Letter Confusion

Letter confusion is a very common issue faced by beginning readers and writers. Especially letters that are mirror images of each other such as b and d, p and d, p and q and n and u, are very likely to be confused.

The best way to avoid that confusion is to teach b and d sounds in separate lessons. When your child begins to write, it is important to emphasize correct letter formation. For the letter b, start with the stick and then form the circle. When writing letter d start with the circle and then the stick.

However, if your child is already mixing up b and d when reading or writing there are other steps you can take to help!

  • 1 - Use Tactile Surfaces to Reteach Letter b and d
  • 2 - Try air writing to reinforce proper letter formation
  • 3 - Use analogies to teach letters b and d
  • 4 - Notice shape of mouth when saying letter sounds b and d

Check out these links for more details and how to help your child avoid letter confusion. /2013/03/12/help-students-correct-bd-letter-reversals easy-letter-reversal-solution.html common-phonics-problems-sorted

Develop letter sound correspondence

When your child shows interest in print start introducing him/her to the alphabet. Avoid telling your child name of the letters of the alphabet and focus only on the sounds. Introduce a few letter sounds at a time and do not introduce similar looking or sounding alphabets in the same lesson. For instance, do not introduce b and d or n and m in the same lesson.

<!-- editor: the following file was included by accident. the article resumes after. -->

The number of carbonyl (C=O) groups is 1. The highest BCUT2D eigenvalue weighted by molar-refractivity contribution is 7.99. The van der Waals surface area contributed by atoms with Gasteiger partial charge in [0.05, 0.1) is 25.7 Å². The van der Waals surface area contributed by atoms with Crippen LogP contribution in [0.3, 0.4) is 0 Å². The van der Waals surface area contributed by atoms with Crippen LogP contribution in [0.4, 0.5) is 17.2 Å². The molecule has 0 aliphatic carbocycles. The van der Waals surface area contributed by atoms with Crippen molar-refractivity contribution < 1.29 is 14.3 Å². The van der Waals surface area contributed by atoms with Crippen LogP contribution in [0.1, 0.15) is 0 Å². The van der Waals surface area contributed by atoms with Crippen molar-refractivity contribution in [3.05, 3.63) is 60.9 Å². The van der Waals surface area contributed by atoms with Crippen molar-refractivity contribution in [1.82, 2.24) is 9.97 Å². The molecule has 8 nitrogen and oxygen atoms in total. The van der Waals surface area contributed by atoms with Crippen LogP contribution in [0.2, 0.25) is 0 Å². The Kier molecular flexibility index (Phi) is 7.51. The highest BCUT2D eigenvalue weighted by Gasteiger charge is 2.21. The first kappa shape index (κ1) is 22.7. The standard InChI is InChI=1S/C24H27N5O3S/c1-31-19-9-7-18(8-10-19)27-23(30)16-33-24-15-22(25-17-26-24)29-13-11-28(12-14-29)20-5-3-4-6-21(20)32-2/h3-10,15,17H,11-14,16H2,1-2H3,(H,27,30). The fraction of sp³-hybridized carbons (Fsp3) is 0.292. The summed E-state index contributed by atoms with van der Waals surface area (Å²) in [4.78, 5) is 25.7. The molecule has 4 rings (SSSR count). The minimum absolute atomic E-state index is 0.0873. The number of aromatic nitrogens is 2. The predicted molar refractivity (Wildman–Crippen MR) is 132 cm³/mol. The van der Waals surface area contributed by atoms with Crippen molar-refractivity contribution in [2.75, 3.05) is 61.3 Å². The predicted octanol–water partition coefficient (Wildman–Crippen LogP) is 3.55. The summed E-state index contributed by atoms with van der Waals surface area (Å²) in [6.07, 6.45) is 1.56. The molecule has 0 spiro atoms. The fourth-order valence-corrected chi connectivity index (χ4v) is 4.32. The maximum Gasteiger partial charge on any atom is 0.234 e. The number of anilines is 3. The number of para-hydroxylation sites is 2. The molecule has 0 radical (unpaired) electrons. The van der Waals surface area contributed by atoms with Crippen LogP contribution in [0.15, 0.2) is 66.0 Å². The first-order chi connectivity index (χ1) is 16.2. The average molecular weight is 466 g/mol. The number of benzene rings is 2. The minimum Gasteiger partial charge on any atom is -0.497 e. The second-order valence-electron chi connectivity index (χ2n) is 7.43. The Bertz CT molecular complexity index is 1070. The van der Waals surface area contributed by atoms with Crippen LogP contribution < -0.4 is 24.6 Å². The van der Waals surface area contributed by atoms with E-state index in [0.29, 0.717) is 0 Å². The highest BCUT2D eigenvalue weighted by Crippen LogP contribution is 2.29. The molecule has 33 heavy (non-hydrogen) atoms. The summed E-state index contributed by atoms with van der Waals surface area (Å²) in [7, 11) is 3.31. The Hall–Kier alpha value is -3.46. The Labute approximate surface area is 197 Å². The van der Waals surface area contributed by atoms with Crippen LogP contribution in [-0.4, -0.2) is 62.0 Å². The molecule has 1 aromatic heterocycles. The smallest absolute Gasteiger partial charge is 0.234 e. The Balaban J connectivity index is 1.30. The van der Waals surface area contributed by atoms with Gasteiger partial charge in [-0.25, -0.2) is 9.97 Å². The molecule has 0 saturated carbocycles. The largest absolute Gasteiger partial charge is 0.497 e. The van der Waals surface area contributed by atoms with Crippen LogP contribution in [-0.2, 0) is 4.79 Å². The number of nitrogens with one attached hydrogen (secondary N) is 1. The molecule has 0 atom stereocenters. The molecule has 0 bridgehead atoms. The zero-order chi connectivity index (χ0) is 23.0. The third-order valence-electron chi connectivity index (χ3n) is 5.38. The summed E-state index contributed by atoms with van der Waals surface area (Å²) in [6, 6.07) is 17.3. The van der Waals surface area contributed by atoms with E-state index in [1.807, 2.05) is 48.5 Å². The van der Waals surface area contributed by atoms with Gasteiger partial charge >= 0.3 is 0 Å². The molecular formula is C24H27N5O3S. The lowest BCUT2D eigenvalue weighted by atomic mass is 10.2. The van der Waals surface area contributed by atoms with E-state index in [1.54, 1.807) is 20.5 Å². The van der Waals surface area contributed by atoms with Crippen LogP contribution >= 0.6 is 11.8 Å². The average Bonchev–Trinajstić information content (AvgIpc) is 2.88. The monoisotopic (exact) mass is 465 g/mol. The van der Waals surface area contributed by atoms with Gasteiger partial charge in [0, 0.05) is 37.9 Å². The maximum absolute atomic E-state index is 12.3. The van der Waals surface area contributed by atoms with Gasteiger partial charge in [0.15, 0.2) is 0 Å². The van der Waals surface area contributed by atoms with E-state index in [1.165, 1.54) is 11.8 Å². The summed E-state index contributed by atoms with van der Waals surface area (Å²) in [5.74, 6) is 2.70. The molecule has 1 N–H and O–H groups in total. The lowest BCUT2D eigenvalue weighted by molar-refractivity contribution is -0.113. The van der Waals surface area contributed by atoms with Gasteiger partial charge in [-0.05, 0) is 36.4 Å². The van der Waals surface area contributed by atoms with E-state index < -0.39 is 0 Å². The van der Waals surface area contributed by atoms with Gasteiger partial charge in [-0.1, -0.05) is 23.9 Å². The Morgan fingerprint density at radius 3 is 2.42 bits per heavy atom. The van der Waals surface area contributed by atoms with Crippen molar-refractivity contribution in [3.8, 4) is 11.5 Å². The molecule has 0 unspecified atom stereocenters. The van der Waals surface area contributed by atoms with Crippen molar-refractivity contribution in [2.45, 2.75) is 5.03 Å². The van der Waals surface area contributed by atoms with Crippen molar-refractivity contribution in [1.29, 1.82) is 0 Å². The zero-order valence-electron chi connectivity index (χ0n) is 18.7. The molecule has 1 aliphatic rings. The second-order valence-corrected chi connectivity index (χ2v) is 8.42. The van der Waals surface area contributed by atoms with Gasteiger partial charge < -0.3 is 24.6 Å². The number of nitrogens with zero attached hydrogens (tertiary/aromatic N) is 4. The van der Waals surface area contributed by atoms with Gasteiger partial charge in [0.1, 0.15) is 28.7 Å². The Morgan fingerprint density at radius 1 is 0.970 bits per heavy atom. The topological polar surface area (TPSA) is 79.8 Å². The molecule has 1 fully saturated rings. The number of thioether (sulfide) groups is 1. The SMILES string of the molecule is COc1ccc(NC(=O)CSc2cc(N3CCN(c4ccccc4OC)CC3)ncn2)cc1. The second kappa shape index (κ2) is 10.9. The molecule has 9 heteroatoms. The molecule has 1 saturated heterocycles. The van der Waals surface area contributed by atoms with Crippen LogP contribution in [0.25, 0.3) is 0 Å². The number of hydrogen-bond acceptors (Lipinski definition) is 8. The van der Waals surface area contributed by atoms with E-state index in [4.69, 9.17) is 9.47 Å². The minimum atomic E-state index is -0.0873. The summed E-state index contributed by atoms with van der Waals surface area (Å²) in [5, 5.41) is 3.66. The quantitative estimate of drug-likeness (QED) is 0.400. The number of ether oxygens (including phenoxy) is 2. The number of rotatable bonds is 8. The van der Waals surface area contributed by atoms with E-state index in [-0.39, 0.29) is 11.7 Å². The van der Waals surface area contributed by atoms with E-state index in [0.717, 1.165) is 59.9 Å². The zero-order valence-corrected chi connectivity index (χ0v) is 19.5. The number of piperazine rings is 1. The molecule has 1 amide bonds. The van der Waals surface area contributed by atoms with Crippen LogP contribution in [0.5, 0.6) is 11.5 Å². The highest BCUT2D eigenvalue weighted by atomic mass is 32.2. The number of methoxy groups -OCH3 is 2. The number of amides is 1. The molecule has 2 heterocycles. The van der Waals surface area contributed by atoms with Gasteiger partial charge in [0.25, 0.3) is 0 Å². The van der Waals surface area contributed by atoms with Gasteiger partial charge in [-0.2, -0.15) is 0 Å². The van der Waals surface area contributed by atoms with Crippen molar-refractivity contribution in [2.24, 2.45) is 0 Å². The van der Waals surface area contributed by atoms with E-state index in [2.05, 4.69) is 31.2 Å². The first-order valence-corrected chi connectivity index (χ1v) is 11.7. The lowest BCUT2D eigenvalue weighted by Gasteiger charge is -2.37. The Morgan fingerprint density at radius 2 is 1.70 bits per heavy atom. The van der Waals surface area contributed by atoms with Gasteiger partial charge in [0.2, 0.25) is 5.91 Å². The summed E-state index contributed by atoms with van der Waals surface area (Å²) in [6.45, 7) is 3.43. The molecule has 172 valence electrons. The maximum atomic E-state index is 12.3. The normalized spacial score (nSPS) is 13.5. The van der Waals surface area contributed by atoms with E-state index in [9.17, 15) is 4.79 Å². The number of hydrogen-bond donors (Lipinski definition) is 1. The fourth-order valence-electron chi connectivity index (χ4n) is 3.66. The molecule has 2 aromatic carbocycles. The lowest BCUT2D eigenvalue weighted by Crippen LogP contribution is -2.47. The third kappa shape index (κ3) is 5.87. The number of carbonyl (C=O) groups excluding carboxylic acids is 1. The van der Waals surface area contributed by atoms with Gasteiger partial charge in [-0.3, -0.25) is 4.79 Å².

Here are some tips to help reinforce letter sound correspondence:

  • 1- Use foam letters in the bathtub: Ask your child to ‘fish’ out letters by telling them the letters sounds.
  • 2- Play games: What does ‘Sunday’ start with? Can you find /s in a word? Etc
  • 3- Use every opportunity to reinforce letter sounds.
  • 4- Always refer to the letters by their sounds when first introducing them to letters/sounds. It avoids confusion.
  • 5- Trace in sand/shaving cream
  • 6- Use Playdoh to create letters and practice their sounds

For more tips on developing letter sound correspondence check out these links: articles/teaching-content/early-literacy-connecting- letters-and-sounds/ au_skills_lsc_videos.php

Develop Phonemic Awareness

When your child has mastered some consonant sounds and one or two vowel sounds (the short “a” and short “o” tend to be the easiest), you can play interactive games that will help your child understand that words are composed of multiple sounds. This in turn will help your child develop phonemic awareness.

The simplest way to help your child is by asking him/her to identify all different sounds he can hear or recognize in a word. For example, ask him what sounds do you hear in the word ‘cat’? Then ask him to identify the beginning sound and the ending sound. The middle sound is generally the hardest for them to distinguish. Once your child is able to identify beginning and ending sounds work on the middle sounds (vowel sounds).

For more ideas and tips check out these excellent resources: /phonemic-awareness-introduction